Friday, November 20, 2020


What does a normal man do on a cold evening when the bus is late and he cannot go to Chinatown because all the shops will be closed by the time he gets there? He returns home and fixes himself lunch: a nice hot cup of tea, and a large plate of bami goreng.
Noodles, veggies, meat scraps, and yellow curry paste.
Plus sambal. No fried egg.

[Bami: (肉麵) a Hokkien Chinese, Indonesian, Dutch, and Surinamese word for wheat noodles which stand up well to brisk hot treatment. I did not have kwetiau (粿條), which could also have been used. Kwetiaua goreng. Kwetiau are called 河粉 ('ho fan') in Cantonese. Sadly missing: little lovely meatballs, called bakso (肉酥) in Hokien.]

A fried egg would have made it totally Dutch
Overkill, if you ask me.

Waiting for the bus was enlivened by three barking loonies on the main drag nearby. Not one, not two, but three of them at the same time, independent of each other.

[Explanation for Dutch readers: 'a barking loony' is een luidruchtige krankzinnige medemens, zoal hier nogal veel wild loslopen. Nee, niet een Republiekein, daar hebben wij wel ander woorden voor.]

Like many people who eat alone, my cooking is based on the tastes and appetites of a normal middle-aged Dutchman.

Which was inevitable. Somewhat spicy, fatty meats, garlic - ginger - scallion, and hot sauce or sambal. Not much use of coconut milk, as the small tins are stupid and wastefull, the larger tins contain too much, and it doesn't refrigerate well. Use of ketjap manis if at hand -- and I should make some more soon -- as well as fish sauce (Three Crabs Brand).

[Dinner Wednesday: Rice pilaf with vegetables, potato, egg, and spices. Also eaten this week: cheesy bread with hot sauce. Bacon with hot sauce. Vegetables stirfried with small meats and chilies. Fish paste greens. Cheese (dabbed with hot sauce). Plus cookies.]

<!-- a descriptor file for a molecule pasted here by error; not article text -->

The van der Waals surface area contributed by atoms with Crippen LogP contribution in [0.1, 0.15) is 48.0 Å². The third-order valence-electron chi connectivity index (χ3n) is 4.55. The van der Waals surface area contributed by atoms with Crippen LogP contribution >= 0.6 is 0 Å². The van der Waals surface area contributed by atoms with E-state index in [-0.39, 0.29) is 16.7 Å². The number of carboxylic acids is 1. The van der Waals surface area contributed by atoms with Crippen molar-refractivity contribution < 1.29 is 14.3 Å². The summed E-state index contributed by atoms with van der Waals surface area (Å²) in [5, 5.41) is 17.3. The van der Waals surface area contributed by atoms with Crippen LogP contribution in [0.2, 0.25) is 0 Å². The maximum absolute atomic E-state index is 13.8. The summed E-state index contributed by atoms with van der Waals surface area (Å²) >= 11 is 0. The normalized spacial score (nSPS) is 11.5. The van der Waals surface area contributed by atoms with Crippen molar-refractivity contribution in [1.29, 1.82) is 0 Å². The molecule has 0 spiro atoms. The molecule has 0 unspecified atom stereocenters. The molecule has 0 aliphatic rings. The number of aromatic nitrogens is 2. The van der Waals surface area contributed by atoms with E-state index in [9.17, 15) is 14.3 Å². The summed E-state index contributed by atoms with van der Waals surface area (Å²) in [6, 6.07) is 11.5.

Recently two fellow pipe smokers had a conversation about food on my Facebook page.

Of which here are the highlights:

"Deep-fried possum with a side of poke salat. Deep-fried watermelon."

"In Scotland it would be deep-fried with sheep guts. And a Mars bar."

"A local delicacy is a 'pea fritter' a lump of mushy peas, the size of a tennis ball, battered and deep fried."

"A personal favorite is deep fried ice cream. Amazing how you can get a hot, crunchy outside and a frozen inside! Now here, yet another delicacy is similar to your pea fritter but done with corn instead. I can eat those all day (of course, I also eat grits, a delicacy available almost everywhere yet only properly cooked in the American South)."

"Biscuits and gravy."

"Grits cooked outside of the original delineations of Mason and Dixon simply aren't as good (and "grits" cooked within 100 miles of New York City are an abomination). Biscuits and gravy is a completely different level. First (and I can honestly cite reasons for this, but it's based on the flour) you must begin with Southern-baked biscuits. Then get some ground sausage and cook them up. Use the grease to make a nice, peppery gravy (I'll presume that those outside of the South know the basics of gravy production), and mix the sausage back in. Ladle it over the biscuits. Eat, and welcome to Heaven. Tell your kids to hush up, and get off my lawn."

I have no idea whether either man is married. Judging by the fact that no Dutch ingredients or foods are mentioned, my guess would be that they are, and I do know that one of them has a "younger daughter" (which implies the existence of plural gedohtra).
That could be an accident.

Shan't ask.

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